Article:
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Leonard and Virginia Woolf, The Hogarth Press and the Networks of Modernism$
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Helen Southworth

Print publication date: 2010

Print ISBN-13: 9780748642274

Published to Edinburgh Scholarship Online: March 2012

DOI: 10.3366/edinburgh/9780748642274.001.0001

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PRINTED FROM EDINBURGH SCHOLARSHIP ONLINE (www.edinburgh.universitypressscholarship.com). (c) Copyright Edinburgh University Press, 2020. All Rights Reserved. An individual user may print out a PDF of a single chapter of a monograph in ESO for personal use.date: 31 May 2020

‘Going Over’: The Woolfs, the Hogarth Press and Working-Class Voices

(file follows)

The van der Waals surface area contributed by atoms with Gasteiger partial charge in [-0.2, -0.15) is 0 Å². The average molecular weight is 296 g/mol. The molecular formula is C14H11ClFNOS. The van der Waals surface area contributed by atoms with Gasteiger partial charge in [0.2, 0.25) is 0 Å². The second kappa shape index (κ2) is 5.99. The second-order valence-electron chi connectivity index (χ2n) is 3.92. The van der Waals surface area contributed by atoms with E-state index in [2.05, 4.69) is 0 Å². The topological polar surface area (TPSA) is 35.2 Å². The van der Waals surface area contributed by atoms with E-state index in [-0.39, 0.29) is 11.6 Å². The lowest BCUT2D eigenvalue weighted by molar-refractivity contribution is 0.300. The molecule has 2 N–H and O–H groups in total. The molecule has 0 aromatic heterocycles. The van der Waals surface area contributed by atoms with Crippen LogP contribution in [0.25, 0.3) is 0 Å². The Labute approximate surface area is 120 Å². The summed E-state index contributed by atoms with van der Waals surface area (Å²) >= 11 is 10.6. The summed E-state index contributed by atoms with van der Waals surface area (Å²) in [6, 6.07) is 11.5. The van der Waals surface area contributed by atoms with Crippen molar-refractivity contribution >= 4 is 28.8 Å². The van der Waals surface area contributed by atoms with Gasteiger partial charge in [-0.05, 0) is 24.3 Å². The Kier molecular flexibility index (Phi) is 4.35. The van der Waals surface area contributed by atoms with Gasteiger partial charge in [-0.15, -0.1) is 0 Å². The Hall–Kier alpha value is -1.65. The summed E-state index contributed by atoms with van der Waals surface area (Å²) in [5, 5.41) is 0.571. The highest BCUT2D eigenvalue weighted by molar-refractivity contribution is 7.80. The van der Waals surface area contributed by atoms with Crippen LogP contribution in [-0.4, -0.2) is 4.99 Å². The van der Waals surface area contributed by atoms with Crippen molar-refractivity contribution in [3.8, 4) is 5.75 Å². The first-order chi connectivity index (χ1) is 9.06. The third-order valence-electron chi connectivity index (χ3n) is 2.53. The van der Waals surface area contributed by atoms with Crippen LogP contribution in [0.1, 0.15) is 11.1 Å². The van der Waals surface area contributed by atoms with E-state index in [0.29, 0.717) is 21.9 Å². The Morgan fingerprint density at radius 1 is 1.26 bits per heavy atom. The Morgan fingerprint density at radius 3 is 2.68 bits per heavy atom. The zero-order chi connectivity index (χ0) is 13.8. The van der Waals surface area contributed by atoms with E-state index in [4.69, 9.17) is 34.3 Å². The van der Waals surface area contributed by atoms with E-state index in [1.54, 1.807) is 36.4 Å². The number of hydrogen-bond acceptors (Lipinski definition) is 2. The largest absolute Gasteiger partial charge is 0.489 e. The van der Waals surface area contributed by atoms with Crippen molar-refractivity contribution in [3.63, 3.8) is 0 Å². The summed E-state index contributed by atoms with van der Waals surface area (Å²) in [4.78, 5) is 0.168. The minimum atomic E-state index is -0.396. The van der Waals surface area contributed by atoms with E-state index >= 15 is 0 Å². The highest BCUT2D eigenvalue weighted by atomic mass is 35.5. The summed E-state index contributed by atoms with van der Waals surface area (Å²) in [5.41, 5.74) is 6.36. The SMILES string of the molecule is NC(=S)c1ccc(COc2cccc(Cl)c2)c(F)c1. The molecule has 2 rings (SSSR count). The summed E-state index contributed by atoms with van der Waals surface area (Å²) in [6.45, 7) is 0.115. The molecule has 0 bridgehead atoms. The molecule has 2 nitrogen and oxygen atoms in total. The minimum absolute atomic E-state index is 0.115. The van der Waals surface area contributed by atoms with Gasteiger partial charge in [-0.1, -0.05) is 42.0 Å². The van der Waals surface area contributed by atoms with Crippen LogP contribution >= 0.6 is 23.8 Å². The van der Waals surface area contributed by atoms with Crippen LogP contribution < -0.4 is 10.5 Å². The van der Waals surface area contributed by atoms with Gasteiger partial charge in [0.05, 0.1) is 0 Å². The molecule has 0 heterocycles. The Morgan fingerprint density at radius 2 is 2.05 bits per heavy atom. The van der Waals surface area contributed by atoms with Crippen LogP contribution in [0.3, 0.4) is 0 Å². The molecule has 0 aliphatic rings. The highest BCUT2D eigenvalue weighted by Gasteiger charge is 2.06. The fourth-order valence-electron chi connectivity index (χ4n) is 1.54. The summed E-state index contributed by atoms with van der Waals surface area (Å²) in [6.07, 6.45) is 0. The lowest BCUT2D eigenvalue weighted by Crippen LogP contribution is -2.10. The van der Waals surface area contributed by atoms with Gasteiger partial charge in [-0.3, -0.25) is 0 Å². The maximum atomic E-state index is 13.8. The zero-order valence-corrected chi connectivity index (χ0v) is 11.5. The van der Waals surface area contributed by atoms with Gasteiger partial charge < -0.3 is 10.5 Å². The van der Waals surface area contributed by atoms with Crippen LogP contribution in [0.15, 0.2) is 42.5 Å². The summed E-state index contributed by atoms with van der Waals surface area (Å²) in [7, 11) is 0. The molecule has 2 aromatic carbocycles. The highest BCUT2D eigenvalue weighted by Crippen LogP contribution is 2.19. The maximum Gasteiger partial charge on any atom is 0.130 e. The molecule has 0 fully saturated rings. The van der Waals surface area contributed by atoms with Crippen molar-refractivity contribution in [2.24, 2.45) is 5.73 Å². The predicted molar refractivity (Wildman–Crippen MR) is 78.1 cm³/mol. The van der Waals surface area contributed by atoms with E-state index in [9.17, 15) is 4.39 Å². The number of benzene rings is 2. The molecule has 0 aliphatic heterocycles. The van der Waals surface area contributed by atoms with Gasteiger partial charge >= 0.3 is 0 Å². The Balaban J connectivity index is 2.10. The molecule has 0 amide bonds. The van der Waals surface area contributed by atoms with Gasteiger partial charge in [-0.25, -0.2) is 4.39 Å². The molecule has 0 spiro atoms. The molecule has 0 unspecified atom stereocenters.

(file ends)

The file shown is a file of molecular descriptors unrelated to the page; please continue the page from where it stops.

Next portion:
‘Going Over’: The Woolfs, the Hogarth Press and Working-Class Voices

Chapter:
(p.206) Chapter 8 ‘Going Over’: The Woolfs, the Hogarth Press and Working-Class Voices
Source:
Leonard and Virginia Woolf, The Hogarth Press and the Networks of Modernism
Author(s):

Helen Southworth

Publisher:
Edinburgh University Press
DOI:10.3366/edinburgh/9780748642274.003.0009

This chapter studies the Woolfs' engagement with working-class topics and working-class writers in both society and politics, and the fiction categories. It shows a developing Hogarth Press network during the 1930s and maps a complicated set of negotiations on the poetry and fiction side between writers. Some of these writers are John Hampson, a Birmingham Group novelist, and Huw Menai, a Welsh poet, both of whom wanted to downplay their roots in the working class. The chapter also considers the publishers who saw profit in promoting these writers.

Keywords:   working class, society and politics, fiction categories, negotiations, poetry, John Hampson, Huw Menai, publishers

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